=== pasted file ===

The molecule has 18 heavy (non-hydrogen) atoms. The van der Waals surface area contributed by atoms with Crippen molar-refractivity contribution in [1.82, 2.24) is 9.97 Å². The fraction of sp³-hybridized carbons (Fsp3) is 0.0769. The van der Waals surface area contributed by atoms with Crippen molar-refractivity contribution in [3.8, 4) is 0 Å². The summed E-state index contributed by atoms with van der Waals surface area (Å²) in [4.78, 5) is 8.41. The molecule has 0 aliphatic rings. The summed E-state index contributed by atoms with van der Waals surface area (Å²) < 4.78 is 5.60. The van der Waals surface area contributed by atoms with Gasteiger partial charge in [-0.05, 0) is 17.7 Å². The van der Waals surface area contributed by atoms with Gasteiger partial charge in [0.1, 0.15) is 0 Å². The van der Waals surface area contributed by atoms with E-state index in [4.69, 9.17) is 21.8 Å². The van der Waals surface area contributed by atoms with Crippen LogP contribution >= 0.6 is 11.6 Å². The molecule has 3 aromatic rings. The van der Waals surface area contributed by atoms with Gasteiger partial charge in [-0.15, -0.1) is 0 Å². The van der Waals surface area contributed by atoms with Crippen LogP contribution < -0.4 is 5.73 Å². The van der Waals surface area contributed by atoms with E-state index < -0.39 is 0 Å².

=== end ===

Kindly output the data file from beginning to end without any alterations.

The molecule has 18 heavy (non-hydrogen) atoms. The van der Waals surface area contributed by atoms with Crippen molar-refractivity contribution in [1.82, 2.24) is 9.97 Å². The fraction of sp³-hybridized carbons (Fsp3) is 0.0769. The van der Waals surface area contributed by atoms with Crippen molar-refractivity contribution in [3.8, 4) is 0 Å². The summed E-state index contributed by atoms with van der Waals surface area (Å²) in [4.78, 5) is 8.41. The molecule has 0 aliphatic rings. The summed E-state index contributed by atoms with van der Waals surface area (Å²) < 4.78 is 5.60. The van der Waals surface area contributed by atoms with Gasteiger partial charge in [-0.05, 0) is 17.7 Å². The van der Waals surface area contributed by atoms with Gasteiger partial charge in [0.1, 0.15) is 0 Å². The van der Waals surface area contributed by atoms with E-state index in [4.69, 9.17) is 21.8 Å². The van der Waals surface area contributed by atoms with Crippen LogP contribution >= 0.6 is 11.6 Å². The molecule has 3 aromatic rings. The van der Waals surface area contributed by atoms with Gasteiger partial charge in [-0.15, -0.1) is 0 Å². The van der Waals surface area contributed by atoms with Crippen LogP contribution < -0.4 is 5.73 Å². The van der Waals surface area contributed by atoms with E-state index < -0.39 is 0 Å².